En español | We’re proud that our advocacy on behalf of older adults living in Washington, D.C., helped steer $5.2 million in the city’s 2023 budget to helping combat senior food insecurity and easing social isolation among older D.C. residents.
“Throughout 2022, AARP DC and its 83,000 members advocated on behalf of all District residents for policies that help empower people to improve their lives and choose where and how they live as they age,” said Louis Davis Jr., AARP DC state director. “This past year we were able to attain significant victories for District residents.”
In 2020, more than 9 million Americans 50-plus struggled to pay for and access healthy food, and Washington, D.C., has the highest rate of senior food insecurity in the country. AARP DC has for years lobbied for more funding to tackle the problem, which is worsening as inflation drives up grocery prices.
The new D.C. budget includes an additional $3.2 million for city programs that help older adults put healthy food on the table, including an AARP-supported pilot program to provide gift cards to 450 eligible older residents, which can be used at any grocery store in the District.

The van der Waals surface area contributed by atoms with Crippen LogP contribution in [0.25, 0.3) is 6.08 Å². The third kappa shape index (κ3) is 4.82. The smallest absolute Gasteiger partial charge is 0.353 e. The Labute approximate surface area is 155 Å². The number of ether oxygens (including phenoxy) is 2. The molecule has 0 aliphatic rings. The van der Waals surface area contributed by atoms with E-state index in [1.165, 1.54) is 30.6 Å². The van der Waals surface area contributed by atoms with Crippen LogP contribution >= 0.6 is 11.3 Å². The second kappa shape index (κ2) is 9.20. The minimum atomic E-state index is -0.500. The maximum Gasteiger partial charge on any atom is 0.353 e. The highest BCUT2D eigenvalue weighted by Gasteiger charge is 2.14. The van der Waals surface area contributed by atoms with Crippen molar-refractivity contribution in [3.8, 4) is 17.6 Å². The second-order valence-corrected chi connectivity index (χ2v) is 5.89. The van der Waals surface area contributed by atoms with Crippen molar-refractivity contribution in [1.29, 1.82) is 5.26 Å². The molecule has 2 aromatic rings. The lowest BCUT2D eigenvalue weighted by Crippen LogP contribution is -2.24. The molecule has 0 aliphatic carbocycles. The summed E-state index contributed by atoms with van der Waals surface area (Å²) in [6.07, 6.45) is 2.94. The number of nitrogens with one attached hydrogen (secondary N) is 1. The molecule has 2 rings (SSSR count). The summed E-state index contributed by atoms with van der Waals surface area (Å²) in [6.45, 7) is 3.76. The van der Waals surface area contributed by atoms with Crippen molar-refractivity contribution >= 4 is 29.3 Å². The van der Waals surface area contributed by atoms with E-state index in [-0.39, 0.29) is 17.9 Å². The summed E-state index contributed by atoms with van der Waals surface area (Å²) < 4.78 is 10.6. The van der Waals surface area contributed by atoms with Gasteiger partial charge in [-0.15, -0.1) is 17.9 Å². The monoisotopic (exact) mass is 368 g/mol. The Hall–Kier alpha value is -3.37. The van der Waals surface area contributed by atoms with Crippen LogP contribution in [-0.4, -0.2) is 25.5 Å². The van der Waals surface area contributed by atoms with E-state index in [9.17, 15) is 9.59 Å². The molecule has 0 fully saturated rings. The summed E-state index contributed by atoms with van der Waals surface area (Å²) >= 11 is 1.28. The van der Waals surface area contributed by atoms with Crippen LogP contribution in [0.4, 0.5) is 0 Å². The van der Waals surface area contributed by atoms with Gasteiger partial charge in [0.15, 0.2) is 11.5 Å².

AARP also successfully advocated for $2 million to expand a program that provides iPads and internet access to seniors with lower incomes, to help them stay connected to loved ones or shop online. This year, iPads will be given to those receiving home-delivered meals through the city’s Department of Aging and Community Living, who tend to be more isolated.
Other advocacy wins in Washington, D.C., include expanded family leave for private-sector workers, better access to and protections for life-planning procedures and additional funding to help grandparents who are caring for their grandchildren.
Learn more about AARP DC’s advocacy efforts and what else AARP is doing to improve food security and help older adults overcome social isolation.
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